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How to calculate table checksums in MySQL

MySQL has no built-in functionality to calculate a table’s checksum in any storage engine but MyISAM (this is not true; I read the manual wrong, but it doesn’t eliminate the usefulness of the technique in this article). Table checksums can confirm that two tables are identical – useful to verify a slave server is in sync with its master (see my article on reliable MySQL replication for more). Fortunately, it’s easy to calculate a checksum on non-MyISAM tables with user variables. This technique works on any storage engine with any version of MySQL, doesn’t require the BLACKHOLE storage engine, and avoids locks caused by INSERT... SELECT on InnoDB tables.

Update I’ve coded this method into a Perl script for you to use. See MySQL Table Checksum for more details.

MyISAM checksums

If you want to verify that two MyISAM tables are identical, you can use CHECKSUM TABLE. If you need to do this frequently, you might want to make sure your MyISAM tables have the CHECKSUM = 1 option on so checksums are maintained continuously and don’t have to be calculated.

That was easy! Now on to the hard part: how to compare tables when one or both uses a storage engine other than MyISAM. That’s what the rest of this article is about.

Foundation

I derived this technique from Giuseppe Maxia’s article on how to use the BLACKHOLE storage engine to avoid cursors. Giuseppe uses a two-step process:

  1. Concatenate the values of all columns in the first row, and get a checksum of it with a cryptographic hash function.
  2. Concatenate this checksum with a global checksum, and take the checksum of the result, then move to the next row and repeat.

After processing each row in the table this way, you have a checksum of the entire table’s contents.

Two ways to iterate over rows

Giuseppe showed two ways to iterate over every row in the table: one with cursors, and another with user variables. Cursors in MySQL can’t be used with dynamically prepared statements, so they are much less practical for a generic method of checksumming any table; that would require creating a different routine for each table. So cursors are out, and user-variables are in. Here’s the essential code:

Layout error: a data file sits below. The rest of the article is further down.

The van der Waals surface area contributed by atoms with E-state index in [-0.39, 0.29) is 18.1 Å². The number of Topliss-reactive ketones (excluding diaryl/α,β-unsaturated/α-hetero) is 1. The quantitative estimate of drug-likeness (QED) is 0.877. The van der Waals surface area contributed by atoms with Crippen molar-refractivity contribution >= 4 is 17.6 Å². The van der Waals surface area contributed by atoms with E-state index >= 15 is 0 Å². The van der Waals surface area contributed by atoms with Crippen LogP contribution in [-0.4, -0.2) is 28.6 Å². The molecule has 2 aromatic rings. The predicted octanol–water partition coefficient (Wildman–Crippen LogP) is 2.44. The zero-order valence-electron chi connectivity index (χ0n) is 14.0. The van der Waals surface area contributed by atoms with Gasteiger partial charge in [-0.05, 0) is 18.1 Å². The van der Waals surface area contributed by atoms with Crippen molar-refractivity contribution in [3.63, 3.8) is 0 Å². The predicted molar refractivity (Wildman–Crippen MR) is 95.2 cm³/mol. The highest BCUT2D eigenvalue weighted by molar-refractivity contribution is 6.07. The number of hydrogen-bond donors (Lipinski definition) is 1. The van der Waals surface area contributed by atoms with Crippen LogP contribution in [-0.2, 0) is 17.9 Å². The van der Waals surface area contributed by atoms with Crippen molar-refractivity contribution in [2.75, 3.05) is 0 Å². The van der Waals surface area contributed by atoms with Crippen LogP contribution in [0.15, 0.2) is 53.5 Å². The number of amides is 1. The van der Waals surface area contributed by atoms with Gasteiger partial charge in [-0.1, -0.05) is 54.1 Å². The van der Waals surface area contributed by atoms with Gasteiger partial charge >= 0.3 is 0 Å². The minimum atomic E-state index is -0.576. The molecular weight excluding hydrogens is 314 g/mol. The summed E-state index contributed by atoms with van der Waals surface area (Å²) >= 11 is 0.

set @crc := '', @cnt := 0;
select @crc := sha1(concat(@crc,
    sha1(concat_ws('#', col1, col2... colN)))),
    @cnt := @cnt + 1 from tbl order by ID;
select @crc, @cnt;

(This code both CRCs the table and counts the number of rows in it).

The problem with this method, as Giuseppe points out, is the result set. If you run this on a table with a million rows, you’re going to get a million rows of CRCs and counts back from the first SELECT. This is not good; you really want the server to throw the intermediate values away so they don’t consume resources needlessly.

Giuseppe’s solution to this is to change the SELECT to an INSERT... SELECT. The INSERT goes into a BLACKHOLE table, which is like dumping it into /dev/null. It is simply discarded. This avoids some overhead, and Giuseppe found that it’s faster than using a cursor.

Limitations and performance concerns

There are still some undesirable effects of this approach. One is the BLACKHOLE storage engine. It’s not included in MySQL’s official binaries, so you’ll have to compile your own server to use it. It’s also not available before version 4.1.11. Those limitations rule this method out for many users.

The second is InnoDB. If you use InnoDB (odds are you do, or you wouldn’t be reading this) the INSERT... SELECT will place shared locks on every row in the table. If you’re doing this on an otherwise quiet server, it may not matter, but if you’re taking live checksums on a production machine, it’s much better to avoid those locks.

I’ll show you how to avoid both problems.

Wrap the user-variables up and discard the results

If you’ve read my articles about advanced user-variable techniques in MySQL, you might see where I’m headed. You don’t have to generate a large result set from that SELECT statement. In fact, you can hide the variable assignments, which you care about, inside a function whose result you don’t care about, and use an aggregate function to eliminate all but one row. Study the following code, which uses the same fruits table as in the user-variables article:

set @crc := '';

select min(
      length(@crc := sha1(concat(
         @crc,
         sha1(concat_ws('#', type, variety, price)))))
   ) as discard
from fruits use index(PRIMARY);
+---------+
| discard |
+---------+
|      40 |
+---------+

select @crc;
+------------------------------------------+
| @crc                                     |
+------------------------------------------+
| 3be9117fff37bcdd3f422e6ce4d24ee2a6642566 |
+------------------------------------------+